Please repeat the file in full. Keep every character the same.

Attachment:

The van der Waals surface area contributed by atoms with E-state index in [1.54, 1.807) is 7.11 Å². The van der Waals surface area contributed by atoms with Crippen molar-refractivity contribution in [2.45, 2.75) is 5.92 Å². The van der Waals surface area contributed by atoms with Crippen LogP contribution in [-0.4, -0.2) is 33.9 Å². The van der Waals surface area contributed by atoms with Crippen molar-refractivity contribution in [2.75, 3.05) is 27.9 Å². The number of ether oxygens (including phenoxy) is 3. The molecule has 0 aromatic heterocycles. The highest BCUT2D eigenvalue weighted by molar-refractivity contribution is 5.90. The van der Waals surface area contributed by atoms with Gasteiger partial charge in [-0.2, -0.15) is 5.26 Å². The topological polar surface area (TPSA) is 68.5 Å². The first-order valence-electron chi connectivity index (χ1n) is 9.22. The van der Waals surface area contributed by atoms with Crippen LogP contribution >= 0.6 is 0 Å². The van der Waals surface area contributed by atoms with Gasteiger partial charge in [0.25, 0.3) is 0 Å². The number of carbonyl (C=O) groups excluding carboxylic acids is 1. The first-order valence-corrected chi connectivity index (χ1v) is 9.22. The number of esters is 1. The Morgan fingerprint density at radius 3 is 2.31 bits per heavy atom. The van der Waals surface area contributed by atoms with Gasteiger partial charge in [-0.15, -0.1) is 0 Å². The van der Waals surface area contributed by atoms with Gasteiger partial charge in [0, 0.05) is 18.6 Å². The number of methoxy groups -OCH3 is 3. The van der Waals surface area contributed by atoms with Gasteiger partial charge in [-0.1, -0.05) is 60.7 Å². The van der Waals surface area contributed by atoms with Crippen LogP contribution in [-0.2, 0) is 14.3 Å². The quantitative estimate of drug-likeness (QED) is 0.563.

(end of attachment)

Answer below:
The van der Waals surface area contributed by atoms with E-state index in [1.54, 1.807) is 7.11 Å². The van der Waals surface area contributed by atoms with Crippen molar-refractivity contribution in [2.45, 2.75) is 5.92 Å². The van der Waals surface area contributed by atoms with Crippen LogP contribution in [-0.4, -0.2) is 33.9 Å². The van der Waals surface area contributed by atoms with Crippen molar-refractivity contribution in [2.75, 3.05) is 27.9 Å². The number of ether oxygens (including phenoxy) is 3. The molecule has 0 aromatic heterocycles. The highest BCUT2D eigenvalue weighted by molar-refractivity contribution is 5.90. The van der Waals surface area contributed by atoms with Gasteiger partial charge in [-0.2, -0.15) is 5.26 Å². The topological polar surface area (TPSA) is 68.5 Å². The first-order valence-electron chi connectivity index (χ1n) is 9.22. The van der Waals surface area contributed by atoms with Crippen LogP contribution >= 0.6 is 0 Å². The van der Waals surface area contributed by atoms with Gasteiger partial charge in [0.25, 0.3) is 0 Å². The number of carbonyl (C=O) groups excluding carboxylic acids is 1. The first-order valence-corrected chi connectivity index (χ1v) is 9.22. The number of esters is 1. The Morgan fingerprint density at radius 3 is 2.31 bits per heavy atom. The van der Waals surface area contributed by atoms with Gasteiger partial charge in [-0.15, -0.1) is 0 Å². The van der Waals surface area contributed by atoms with Gasteiger partial charge in [0, 0.05) is 18.6 Å². The number of methoxy groups -OCH3 is 3. The van der Waals surface area contributed by atoms with Gasteiger partial charge in [-0.1, -0.05) is 60.7 Å². The van der Waals surface area contributed by atoms with Crippen LogP contribution in [-0.2, 0) is 14.3 Å². The quantitative estimate of drug-likeness (QED) is 0.563.